Mexican Opal Mine: Hunting Opals in Magdalena de los Opalos
The small town of Magdalena de los Opalos is worth a visit, although it is a bit far from the city of Puerto Vallarta. Indeed, this town of 16,000 inhabitants is of a typical Mexican style, its very clean streets allow you to walk around the central square and the surrounding streets while enjoying the freshness that you cannot find in Puerto Vallarta. The many opal mines surrounding the city have made it a recognized place of exchange for this gem and the visit of the mines as well as the search for opals for leisure have made it an interesting tourist destination to spend a day or two there.
View of the center of Magdalena de los Opalos which is a typical Mexican village
Located on the highway linking Puerto Vallarta to Guadalajara, 20 kilometers from Tequila and 80 kilometers from Guadalajara, so it is easy to plan a stopover during an excursion in the region. It will take 3h30 or 3h45 by car from Puerto Vallarta, taking into account traffic.
View of the highway to get to the opal mines of Magdalena from Puerto Vallarta, soon a more direct highway going through the jungle with help to get there faster.
Opal Mines, the main attraction of the town
Founded at the beginning of the 16th century, the current town is organized around the church, the chapel and the convent located opposite the central square.
If this small town is pleasant when you are passing through, it is not exceptional either, the interest of this one being the visit of the mines and the possibility of looking for opals there. Several dozen mines are scattered in the region around the city, where miners search the volcanic soil for fire opals and noble opals that they can sell to lapidaries and jewelers in the city center.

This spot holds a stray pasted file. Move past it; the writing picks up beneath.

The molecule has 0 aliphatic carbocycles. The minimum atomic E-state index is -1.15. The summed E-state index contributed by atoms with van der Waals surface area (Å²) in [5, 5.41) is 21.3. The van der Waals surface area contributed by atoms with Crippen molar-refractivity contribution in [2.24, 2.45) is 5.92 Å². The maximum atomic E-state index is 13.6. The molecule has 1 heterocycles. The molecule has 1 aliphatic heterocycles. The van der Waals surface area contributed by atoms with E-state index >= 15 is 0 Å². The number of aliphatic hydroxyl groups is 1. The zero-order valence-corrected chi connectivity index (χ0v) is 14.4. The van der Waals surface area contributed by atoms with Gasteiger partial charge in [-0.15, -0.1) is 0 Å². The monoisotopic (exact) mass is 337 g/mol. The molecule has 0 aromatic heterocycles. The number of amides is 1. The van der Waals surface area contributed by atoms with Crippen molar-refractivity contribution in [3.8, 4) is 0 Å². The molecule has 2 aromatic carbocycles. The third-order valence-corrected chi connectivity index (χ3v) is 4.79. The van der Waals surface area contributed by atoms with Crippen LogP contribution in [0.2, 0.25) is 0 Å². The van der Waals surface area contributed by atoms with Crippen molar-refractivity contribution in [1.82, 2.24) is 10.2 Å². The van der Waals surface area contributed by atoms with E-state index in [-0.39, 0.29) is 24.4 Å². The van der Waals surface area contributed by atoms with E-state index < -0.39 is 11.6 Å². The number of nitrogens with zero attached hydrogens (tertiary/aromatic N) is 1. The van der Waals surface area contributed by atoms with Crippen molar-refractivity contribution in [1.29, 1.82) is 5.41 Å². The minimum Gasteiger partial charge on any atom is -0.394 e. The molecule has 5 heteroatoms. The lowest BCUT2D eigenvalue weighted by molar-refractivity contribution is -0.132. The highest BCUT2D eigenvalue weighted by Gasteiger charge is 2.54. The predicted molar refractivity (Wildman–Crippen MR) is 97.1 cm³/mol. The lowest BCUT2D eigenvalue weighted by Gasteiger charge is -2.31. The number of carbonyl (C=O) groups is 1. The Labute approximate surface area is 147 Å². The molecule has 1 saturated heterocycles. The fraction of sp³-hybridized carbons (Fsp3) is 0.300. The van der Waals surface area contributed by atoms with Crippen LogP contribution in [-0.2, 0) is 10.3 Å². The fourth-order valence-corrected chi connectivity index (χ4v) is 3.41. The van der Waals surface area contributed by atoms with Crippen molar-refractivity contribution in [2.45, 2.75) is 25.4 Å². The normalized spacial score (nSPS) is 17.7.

Mine tours are organized by different jewelry stores. I don't think there is a tourism union, because when I went there, no one was able to tell me about any organization managing tourism in the locality. You will have to organize yourself both for accommodation and to organize your visit.
The Opalos de México jewelry store located at 115 Calle Independenia (main street crossing the city) and the lapidary workshop La Sorpresa at 43 México Street (30 m from the central square) offer you the opportunity to visit opal mines. The visit is generally paying with the food included.
To organize your visit, I advise you to take a look at the Opalos de México site, whose website is well done and will give you enough information to know what to expect. Of all the opal shops and jewelry stores, Opalos de México seems to be the reference and especially the one that promotes itself best and offers (in my opinion) the most beautiful stones in the city.
Visiting the opal mine and going down to opal hunt
During our excursion to Magdalena, we were lucky enough to meet an ex-miner who offered to show us around an opal mine. So here we are on the way at 10:30 in the morning to a mine (whose name I forgot) north of the city. It will take about half an hour to get there.
I have not been able to find a map showing the opal mines that surround the city. To find out where they are, you have to meet miners or jewelers who can provide you with information. It is certain that the satellite views of Google Maps are a good way to locate mines from the sky as can be seen in the following photo, the latter leave an easily recognizable mark on the ground seen from the sky.